During the second world war the fighting that Corporal Bob Roberts, of the Canadian North Shore New Brunswick Regiment, experienced was fierce in Calais, France. Allied troops were trying to stop the Germans shelling Dover, England from five gun emplacements.
Eventually the Germans' surrendered and gradually they laid down their weapons. Mr Roberts remembers the action and also how he and his comrades captured Jacob Nacken, who was the tallest man in the German army at 7ft 6in.
Bob Roberts was given the job of frisking Nacken and this brought a lighter moment at the end of such fierce fighting - Bob is only 5ft 3" and even the captured Germans' sniggered and laughed as he frisked the 7ft 6in man.
Bob Roberts, who now lives in Bournemouth, England, is 87 years old - he married an English girl - and often wondered whatever happened to the giant soldier. He never even new his name.
Moving forward 65 years and amateur historian, Rob Smith, sets out to try and trace his mother's Canadian wartime sweetheart. In doing so he comes across the bizarre photo of the diminutive soldier frisking an extremely tall German in some obscure archive.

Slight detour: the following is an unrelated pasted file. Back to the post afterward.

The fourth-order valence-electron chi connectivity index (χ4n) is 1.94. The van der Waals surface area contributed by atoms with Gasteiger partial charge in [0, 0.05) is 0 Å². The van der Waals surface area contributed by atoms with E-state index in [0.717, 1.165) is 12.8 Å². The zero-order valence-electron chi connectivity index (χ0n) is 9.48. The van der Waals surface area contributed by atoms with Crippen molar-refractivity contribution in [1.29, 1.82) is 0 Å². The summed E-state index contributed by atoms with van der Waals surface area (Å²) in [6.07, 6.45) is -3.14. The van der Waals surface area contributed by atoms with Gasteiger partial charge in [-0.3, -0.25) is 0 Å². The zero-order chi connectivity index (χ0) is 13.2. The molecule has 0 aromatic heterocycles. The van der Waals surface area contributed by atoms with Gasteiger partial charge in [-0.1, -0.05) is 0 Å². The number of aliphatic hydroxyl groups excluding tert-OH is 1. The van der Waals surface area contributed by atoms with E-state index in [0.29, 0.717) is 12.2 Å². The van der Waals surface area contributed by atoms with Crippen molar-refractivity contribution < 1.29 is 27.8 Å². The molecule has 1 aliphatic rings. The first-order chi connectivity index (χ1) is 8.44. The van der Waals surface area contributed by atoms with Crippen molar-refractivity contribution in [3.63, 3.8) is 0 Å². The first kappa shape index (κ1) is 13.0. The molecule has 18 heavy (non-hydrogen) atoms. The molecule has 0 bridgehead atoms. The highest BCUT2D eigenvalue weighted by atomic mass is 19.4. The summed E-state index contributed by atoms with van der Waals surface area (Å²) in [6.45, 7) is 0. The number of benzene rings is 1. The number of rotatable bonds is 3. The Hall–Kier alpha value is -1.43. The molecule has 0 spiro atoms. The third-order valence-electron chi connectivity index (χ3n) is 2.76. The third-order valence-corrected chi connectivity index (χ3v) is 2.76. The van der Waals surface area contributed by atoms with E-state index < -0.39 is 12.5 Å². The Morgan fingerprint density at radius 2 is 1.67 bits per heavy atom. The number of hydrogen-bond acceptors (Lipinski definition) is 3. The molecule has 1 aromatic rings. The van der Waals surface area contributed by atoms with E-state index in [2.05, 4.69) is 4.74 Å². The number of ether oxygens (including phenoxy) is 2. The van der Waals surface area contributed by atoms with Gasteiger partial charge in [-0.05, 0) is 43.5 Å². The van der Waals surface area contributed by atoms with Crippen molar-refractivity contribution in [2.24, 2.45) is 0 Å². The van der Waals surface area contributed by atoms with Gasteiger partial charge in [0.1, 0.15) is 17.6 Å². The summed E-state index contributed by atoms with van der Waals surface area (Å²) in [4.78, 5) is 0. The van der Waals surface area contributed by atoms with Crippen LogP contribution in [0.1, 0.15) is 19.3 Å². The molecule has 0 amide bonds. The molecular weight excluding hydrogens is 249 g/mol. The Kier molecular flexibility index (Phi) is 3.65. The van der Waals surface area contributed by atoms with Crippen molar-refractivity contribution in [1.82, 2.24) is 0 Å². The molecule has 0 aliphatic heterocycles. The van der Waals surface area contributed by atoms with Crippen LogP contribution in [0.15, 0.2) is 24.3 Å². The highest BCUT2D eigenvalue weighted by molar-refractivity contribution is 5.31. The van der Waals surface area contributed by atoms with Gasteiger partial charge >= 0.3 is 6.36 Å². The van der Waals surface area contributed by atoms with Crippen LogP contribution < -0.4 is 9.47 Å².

By coincidence the man he was trying to trace was in the same Canadian regiment as Corporal Bob Roberts. He then found out, by a further coincidence, that Bob lived just a mile away from his mother in England.
Bob was contacted and sent a copy of the photo. The mystery of the 7ft 6in soldier he met in the war was solved. He said, "I couldn't believe it when I received the photo after all these years. It took me back to a moment of light heartedness so soon after I had been a blink of an eye from death."
He added, "I never knew his name, only that he was a lance corporal. He spoke very good English ... it's quite incredible that after all these years I have found out who this guy was."
As for Jakob Nacken he died at 80. After the war he went to New York and was signed up as the World's Biggest Father Christmas. He moved on to work in the circus business as The Giant Uranus. The highlight of his career was in 1959 when he appeared in Ripley's Believe It Or Not on Broadway. He was often billed as The Tallest Man In The World. Photo: BNPS
General Montgomery's Double In WW2
Enjoy these historical synchros!ReplyDelete
think ive seen this before. its a good story about the war.ReplyDelete
I arrived here from your Squidoo lens. Some very interesting posts. Hope to be back again. Do you update every day?ReplyDelete
It amazes me how these sort of happenings occur and after such a long period.ReplyDelete
These type of stories are my favorites!ReplyDelete
Library and Archives Canada notes that the identity of the Canadian in the photo is Private J.W. Butler.ReplyDelete
The soldier in the photo is not wearing any rank insignia. It was not unusual for soldiers in action to remove rank insignia, so it's not an ironclad proof of anything, and the LAC website has more than a few errors in the captions - just wondering who Private Butler is, and if it is possible that is actually him in the photo, as the caption suggests.